Therapists Agree: Social Media Offers Mental Health Benefits Too

Are you one of those adults who discourage children from being on the web far too young?

It’s okay if that’s how you honestly feel. Kids tend to play online games and watch so many YouTube videos these days. In the process, studying, doing homework, and even eating come last in their priority list.

Despite that, you should not barricade them entirely from the internet as well. Doing so can crush their interest in creating social media accounts in the future, thinking that only folks who have nothing better to do in life have them. This idea is not merely far from the truth, you know, but it also deprives youngsters of gaining its mental health benefits.

“The prevalence of social media has created many new and daunting challenges, and parents have a  key role in educating and supporting their children as they navigate them,” according to Janet Rosenzweig.

Find out below why therapists agree with the use of social networking sites to some extent.

 

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  1. It’s Effortless To Seek Support Online

When you have anxiety or depression, whether it’s diagnosed or not, your relationships with your loved ones are possibly suffering. You refuse to let them see you in that state; thus, it has become your goal to avoid them all the time. If someone invites you for lunch or dinner, you say no. Even when you’re at home, and family members are calling you out, you only leave your room when they’re gone, or you can no longer quench your hunger.

Considering you’re still not ready to receive support from people within your inner circle, then social media can get you closer than ever to strangers who can do that. They are usually the folks who battled a similar illness or whose beloved is dealing with the same problems that you have. Hence, they’ll be able to offer guidance until you can move past the disorder. “Because social media has become such an integrated component of human interaction, it is important for clinicians interacting with young adults to recognize the balance to be struck in encouraging potential positive use while redirecting from problematic use,” said senior author Brian A. Primack, M.D., Ph.D.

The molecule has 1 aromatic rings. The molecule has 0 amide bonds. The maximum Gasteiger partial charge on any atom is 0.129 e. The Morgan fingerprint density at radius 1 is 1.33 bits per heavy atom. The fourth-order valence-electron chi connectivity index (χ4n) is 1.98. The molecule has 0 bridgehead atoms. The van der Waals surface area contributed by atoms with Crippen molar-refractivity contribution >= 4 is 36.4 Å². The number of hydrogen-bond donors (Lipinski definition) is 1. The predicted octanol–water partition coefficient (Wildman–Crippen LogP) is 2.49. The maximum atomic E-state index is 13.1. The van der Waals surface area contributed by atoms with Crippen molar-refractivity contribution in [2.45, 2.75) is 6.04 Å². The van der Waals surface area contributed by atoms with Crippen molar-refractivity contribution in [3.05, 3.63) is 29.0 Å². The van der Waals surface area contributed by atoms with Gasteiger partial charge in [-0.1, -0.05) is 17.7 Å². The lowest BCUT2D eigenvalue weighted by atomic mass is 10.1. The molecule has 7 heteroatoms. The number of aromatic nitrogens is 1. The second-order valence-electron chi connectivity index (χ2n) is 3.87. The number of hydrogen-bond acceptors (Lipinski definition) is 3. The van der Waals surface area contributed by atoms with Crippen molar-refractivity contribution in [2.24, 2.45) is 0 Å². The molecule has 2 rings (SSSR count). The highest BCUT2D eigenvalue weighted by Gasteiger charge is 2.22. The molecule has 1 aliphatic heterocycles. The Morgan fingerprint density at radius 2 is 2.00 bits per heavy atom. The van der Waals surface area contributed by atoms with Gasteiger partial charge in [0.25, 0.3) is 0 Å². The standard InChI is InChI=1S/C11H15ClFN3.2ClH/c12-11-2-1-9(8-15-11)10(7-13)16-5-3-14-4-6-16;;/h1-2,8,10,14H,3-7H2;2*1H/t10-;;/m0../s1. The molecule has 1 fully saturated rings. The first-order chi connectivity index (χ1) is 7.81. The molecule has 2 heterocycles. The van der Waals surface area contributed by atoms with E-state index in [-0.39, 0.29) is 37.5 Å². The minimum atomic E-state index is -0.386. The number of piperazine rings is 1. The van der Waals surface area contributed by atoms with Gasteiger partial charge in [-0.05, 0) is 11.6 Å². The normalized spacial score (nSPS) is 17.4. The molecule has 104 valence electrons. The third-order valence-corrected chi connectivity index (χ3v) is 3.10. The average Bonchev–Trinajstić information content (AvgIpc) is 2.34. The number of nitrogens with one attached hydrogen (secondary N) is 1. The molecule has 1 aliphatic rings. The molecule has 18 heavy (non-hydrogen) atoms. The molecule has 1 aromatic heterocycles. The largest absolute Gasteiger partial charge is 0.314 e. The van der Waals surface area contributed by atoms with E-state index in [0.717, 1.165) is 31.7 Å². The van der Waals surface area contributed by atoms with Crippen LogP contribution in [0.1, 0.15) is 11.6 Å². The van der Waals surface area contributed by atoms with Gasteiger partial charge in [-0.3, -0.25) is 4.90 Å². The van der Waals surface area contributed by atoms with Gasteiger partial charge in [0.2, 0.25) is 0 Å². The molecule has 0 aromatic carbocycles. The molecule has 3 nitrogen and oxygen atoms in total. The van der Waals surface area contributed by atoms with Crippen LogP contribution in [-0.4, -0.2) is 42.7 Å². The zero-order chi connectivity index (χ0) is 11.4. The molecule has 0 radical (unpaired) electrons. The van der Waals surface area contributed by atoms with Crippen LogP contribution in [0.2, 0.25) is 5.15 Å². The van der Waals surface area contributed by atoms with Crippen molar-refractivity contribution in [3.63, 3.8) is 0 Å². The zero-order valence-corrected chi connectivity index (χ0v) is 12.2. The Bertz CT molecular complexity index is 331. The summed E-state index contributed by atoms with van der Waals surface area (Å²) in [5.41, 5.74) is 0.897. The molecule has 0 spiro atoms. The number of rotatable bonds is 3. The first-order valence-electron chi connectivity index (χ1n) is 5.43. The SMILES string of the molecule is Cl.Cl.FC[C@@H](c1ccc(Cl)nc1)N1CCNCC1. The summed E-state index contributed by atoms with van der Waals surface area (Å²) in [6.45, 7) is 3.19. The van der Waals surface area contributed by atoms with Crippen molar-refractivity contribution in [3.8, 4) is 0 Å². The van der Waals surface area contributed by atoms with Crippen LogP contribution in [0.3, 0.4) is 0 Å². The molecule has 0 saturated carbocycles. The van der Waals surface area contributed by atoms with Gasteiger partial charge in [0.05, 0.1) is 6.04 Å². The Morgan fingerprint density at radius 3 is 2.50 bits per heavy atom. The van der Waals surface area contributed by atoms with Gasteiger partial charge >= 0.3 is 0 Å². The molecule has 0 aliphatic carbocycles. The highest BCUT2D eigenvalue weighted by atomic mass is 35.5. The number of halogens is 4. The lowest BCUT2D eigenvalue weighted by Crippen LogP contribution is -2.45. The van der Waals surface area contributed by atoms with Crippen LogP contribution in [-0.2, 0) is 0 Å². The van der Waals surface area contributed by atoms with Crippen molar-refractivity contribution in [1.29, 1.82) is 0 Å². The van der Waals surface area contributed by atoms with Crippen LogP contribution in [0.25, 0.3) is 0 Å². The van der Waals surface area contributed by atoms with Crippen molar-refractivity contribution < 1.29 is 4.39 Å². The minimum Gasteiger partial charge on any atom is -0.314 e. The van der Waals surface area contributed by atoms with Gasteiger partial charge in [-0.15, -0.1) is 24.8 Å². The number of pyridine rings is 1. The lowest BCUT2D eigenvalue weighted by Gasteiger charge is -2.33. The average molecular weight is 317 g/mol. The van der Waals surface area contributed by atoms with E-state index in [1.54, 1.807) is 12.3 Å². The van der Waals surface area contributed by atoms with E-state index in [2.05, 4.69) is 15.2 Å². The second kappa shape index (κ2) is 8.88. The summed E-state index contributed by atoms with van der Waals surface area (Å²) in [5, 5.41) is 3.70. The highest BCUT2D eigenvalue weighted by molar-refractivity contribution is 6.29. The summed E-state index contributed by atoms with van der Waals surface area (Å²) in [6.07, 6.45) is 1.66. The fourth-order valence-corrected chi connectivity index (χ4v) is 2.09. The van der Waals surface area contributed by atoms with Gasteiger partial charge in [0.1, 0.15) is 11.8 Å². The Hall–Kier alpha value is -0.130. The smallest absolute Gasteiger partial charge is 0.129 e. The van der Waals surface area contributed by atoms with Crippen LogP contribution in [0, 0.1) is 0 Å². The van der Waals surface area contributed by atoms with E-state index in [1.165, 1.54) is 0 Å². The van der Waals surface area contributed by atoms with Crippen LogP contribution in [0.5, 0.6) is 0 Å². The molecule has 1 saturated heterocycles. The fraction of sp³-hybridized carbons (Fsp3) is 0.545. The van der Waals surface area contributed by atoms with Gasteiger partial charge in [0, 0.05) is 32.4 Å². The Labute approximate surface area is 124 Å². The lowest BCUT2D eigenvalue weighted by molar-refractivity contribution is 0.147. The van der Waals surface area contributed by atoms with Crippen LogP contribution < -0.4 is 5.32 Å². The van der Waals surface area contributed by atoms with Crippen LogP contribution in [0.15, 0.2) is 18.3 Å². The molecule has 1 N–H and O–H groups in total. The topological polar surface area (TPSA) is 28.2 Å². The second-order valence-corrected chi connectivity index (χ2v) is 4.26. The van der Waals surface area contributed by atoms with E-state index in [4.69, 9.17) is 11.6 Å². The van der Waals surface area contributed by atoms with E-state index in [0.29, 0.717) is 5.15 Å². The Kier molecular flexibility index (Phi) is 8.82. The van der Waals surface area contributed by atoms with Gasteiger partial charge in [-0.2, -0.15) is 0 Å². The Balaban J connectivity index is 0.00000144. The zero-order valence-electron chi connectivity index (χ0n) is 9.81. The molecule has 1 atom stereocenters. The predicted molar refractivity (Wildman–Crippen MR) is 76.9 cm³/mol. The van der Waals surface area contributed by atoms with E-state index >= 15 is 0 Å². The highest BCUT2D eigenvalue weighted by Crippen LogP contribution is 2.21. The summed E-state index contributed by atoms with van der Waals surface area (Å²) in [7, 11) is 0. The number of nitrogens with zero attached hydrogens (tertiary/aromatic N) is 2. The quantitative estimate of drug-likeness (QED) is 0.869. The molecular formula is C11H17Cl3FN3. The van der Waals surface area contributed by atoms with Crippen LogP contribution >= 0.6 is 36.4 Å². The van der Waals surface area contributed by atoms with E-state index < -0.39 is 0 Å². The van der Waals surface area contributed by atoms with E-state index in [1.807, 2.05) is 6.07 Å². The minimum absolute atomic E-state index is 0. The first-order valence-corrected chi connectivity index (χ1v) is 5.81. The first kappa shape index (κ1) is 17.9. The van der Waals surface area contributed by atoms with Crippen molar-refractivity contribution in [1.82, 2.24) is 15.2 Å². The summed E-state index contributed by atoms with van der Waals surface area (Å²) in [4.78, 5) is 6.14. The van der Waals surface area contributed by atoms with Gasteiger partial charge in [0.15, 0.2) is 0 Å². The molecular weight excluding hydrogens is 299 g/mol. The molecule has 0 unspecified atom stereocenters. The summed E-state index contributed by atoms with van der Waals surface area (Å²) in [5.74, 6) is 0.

1. You’ll Have An Outlet For Your Thoughts, Dark Or Not

One thing that’s difficult to do in the real world when you are full of emotions is to go on the street and shout there until your voice becomes hoarse. That will undeniably cause passersby to call the police and ask them to take you away from the scene. Worse, they may even sensationalize it and have you admitted to a mental hospital for a specified period.

It’s best to keep in mind that freedom of speech has its limitations too. The only platform where you can speak up about your feelings, no matter how dark they are, is a social networking site. You have control over your account there, so you may post texts, photos, or video clips there as much as you please. The type of content that the administrators will allow isn’t restrictive either – another plus that’s hard to achieve elsewhere.

  1. Reaching People With The Same Issues Seems Easy

Finally, when you want to talk to others regarding the symptoms you’re noticing on yourself, you won’t have to visit counseling clinics or community centers now. There are survivors of certain illnesses who generate a public page on Facebook that anyone can visit anytime. Others commune in websites, which you can also go to for advice and recommendations.

 

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Just like any invention on the planet, social media channels are highly useful to humanity. The developers created them, after all, as a way for individuals to connect with each other. It isn’t the websites’ fault if some folks go overboard and stay online 24/7. Hence, no one should claim that they only bring harm to users. According to Tchiki Davis, Ph.D., “Social media is a space where we can connect socially and engage in kind and helpful behavior—activities that have been shown to boost health and well-being.”

Consequently, in case your need for mental health support exceeds the virtual realm, then feel free to know here if you should go to a therapist or psychologist: https://www.betterhelp.com/advice/psychologists/what-is-the-difference-between-a-therapist-and-a-psychologist/.

Ultimately, you can benefit from social media and other online platforms if you need to talk to a therapist for your mental health concerns. You just need to subscribe to the BetterHelp app and then you are given the opportunity to get connected to a qualified and experienced counselor that can provide you with credible information about a specific issue that you are bothered or worried about. They offer various types of therapy, each carefully discussed and dealt with to help you reduce the stresses that you face during these times. Learn more about what their clients say about BetterHelp by clicking here. Good luck on your way towards a stress-free life!